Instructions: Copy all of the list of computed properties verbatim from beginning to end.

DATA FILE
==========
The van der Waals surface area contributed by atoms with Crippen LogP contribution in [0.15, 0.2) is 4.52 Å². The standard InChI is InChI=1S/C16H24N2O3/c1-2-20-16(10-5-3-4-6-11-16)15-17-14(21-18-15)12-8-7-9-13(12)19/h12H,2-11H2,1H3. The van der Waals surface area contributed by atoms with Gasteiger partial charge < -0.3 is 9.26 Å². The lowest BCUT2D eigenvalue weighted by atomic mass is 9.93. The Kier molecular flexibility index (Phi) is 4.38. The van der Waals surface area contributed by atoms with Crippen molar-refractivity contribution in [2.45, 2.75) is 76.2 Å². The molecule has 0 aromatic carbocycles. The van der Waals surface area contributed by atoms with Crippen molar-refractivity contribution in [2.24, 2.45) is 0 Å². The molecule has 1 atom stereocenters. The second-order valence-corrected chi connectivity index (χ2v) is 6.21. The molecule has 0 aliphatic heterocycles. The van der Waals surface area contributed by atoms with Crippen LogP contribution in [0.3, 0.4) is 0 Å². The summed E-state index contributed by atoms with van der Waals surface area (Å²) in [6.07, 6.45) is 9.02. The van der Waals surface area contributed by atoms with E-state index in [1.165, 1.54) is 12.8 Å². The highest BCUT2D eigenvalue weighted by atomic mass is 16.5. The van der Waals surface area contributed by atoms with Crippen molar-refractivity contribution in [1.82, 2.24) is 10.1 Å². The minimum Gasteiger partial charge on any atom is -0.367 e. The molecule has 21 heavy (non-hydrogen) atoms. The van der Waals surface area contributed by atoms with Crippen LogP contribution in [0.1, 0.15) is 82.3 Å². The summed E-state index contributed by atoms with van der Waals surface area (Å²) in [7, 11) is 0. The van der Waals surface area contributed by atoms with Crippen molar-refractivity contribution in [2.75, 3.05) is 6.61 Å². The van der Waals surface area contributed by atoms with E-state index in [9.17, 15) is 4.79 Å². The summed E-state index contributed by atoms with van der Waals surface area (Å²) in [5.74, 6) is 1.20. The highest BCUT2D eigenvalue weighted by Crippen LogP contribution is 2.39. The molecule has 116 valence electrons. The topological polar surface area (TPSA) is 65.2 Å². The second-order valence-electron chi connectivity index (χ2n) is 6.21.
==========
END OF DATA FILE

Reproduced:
The van der Waals surface area contributed by atoms with Crippen LogP contribution in [0.15, 0.2) is 4.52 Å². The standard InChI is InChI=1S/C16H24N2O3/c1-2-20-16(10-5-3-4-6-11-16)15-17-14(21-18-15)12-8-7-9-13(12)19/h12H,2-11H2,1H3. The van der Waals surface area contributed by atoms with Gasteiger partial charge < -0.3 is 9.26 Å². The lowest BCUT2D eigenvalue weighted by atomic mass is 9.93. The Kier molecular flexibility index (Phi) is 4.38. The van der Waals surface area contributed by atoms with Crippen molar-refractivity contribution in [2.45, 2.75) is 76.2 Å². The molecule has 0 aromatic carbocycles. The van der Waals surface area contributed by atoms with Crippen molar-refractivity contribution in [2.24, 2.45) is 0 Å². The molecule has 1 atom stereocenters. The second-order valence-corrected chi connectivity index (χ2v) is 6.21. The molecule has 0 aliphatic heterocycles. The van der Waals surface area contributed by atoms with Crippen LogP contribution in [0.3, 0.4) is 0 Å². The summed E-state index contributed by atoms with van der Waals surface area (Å²) in [6.07, 6.45) is 9.02. The van der Waals surface area contributed by atoms with E-state index in [1.165, 1.54) is 12.8 Å². The highest BCUT2D eigenvalue weighted by atomic mass is 16.5. The van der Waals surface area contributed by atoms with Crippen molar-refractivity contribution in [1.82, 2.24) is 10.1 Å². The minimum Gasteiger partial charge on any atom is -0.367 e. The molecule has 21 heavy (non-hydrogen) atoms. The van der Waals surface area contributed by atoms with Crippen LogP contribution in [0.1, 0.15) is 82.3 Å². The summed E-state index contributed by atoms with van der Waals surface area (Å²) in [7, 11) is 0. The van der Waals surface area contributed by atoms with Crippen molar-refractivity contribution in [2.75, 3.05) is 6.61 Å². The van der Waals surface area contributed by atoms with E-state index in [9.17, 15) is 4.79 Å². The summed E-state index contributed by atoms with van der Waals surface area (Å²) in [5.74, 6) is 1.20. The highest BCUT2D eigenvalue weighted by Crippen LogP contribution is 2.39. The molecule has 116 valence electrons. The topological polar surface area (TPSA) is 65.2 Å². The second-order valence-electron chi connectivity index (χ2n) is 6.21.